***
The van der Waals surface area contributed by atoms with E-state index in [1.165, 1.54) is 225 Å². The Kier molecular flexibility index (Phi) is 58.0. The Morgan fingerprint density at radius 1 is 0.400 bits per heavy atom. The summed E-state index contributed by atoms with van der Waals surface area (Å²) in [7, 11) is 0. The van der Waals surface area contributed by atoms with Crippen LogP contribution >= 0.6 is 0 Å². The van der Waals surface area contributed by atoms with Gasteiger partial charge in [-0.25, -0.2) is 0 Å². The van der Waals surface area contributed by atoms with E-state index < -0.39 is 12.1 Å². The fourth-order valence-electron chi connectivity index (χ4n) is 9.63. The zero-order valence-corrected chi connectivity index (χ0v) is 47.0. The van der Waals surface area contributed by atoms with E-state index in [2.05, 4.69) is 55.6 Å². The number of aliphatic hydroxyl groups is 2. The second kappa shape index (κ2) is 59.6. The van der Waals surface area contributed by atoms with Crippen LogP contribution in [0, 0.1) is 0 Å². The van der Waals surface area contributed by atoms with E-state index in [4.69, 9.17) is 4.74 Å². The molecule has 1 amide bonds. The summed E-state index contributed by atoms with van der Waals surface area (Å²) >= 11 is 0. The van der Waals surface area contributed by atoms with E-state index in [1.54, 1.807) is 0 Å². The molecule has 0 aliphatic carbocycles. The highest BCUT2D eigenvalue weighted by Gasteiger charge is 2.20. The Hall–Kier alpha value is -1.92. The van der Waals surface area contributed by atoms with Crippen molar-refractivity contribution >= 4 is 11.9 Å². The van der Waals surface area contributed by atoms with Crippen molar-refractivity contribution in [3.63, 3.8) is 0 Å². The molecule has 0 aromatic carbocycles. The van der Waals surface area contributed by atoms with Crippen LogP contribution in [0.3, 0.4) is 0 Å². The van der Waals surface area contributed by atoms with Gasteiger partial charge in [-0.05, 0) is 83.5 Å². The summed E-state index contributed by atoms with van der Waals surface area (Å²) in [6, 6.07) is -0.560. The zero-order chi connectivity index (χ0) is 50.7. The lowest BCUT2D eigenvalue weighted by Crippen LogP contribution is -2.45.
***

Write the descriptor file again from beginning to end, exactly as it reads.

The van der Waals surface area contributed by atoms with E-state index in [1.165, 1.54) is 225 Å². The Kier molecular flexibility index (Phi) is 58.0. The Morgan fingerprint density at radius 1 is 0.400 bits per heavy atom. The summed E-state index contributed by atoms with van der Waals surface area (Å²) in [7, 11) is 0. The van der Waals surface area contributed by atoms with Crippen LogP contribution >= 0.6 is 0 Å². The van der Waals surface area contributed by atoms with Gasteiger partial charge in [-0.25, -0.2) is 0 Å². The van der Waals surface area contributed by atoms with E-state index < -0.39 is 12.1 Å². The fourth-order valence-electron chi connectivity index (χ4n) is 9.63. The zero-order valence-corrected chi connectivity index (χ0v) is 47.0. The van der Waals surface area contributed by atoms with E-state index in [2.05, 4.69) is 55.6 Å². The number of aliphatic hydroxyl groups is 2. The second kappa shape index (κ2) is 59.6. The van der Waals surface area contributed by atoms with Crippen LogP contribution in [0, 0.1) is 0 Å². The van der Waals surface area contributed by atoms with E-state index in [4.69, 9.17) is 4.74 Å². The molecule has 1 amide bonds. The summed E-state index contributed by atoms with van der Waals surface area (Å²) >= 11 is 0. The van der Waals surface area contributed by atoms with E-state index in [1.54, 1.807) is 0 Å². The molecule has 0 aliphatic carbocycles. The highest BCUT2D eigenvalue weighted by Gasteiger charge is 2.20. The Hall–Kier alpha value is -1.92. The van der Waals surface area contributed by atoms with Crippen molar-refractivity contribution >= 4 is 11.9 Å². The van der Waals surface area contributed by atoms with Crippen molar-refractivity contribution in [3.63, 3.8) is 0 Å². The molecule has 0 aromatic carbocycles. The van der Waals surface area contributed by atoms with Crippen LogP contribution in [0.3, 0.4) is 0 Å². The van der Waals surface area contributed by atoms with Gasteiger partial charge in [-0.05, 0) is 83.5 Å². The summed E-state index contributed by atoms with van der Waals surface area (Å²) in [6, 6.07) is -0.560. The zero-order chi connectivity index (χ0) is 50.7. The lowest BCUT2D eigenvalue weighted by Crippen LogP contribution is -2.45.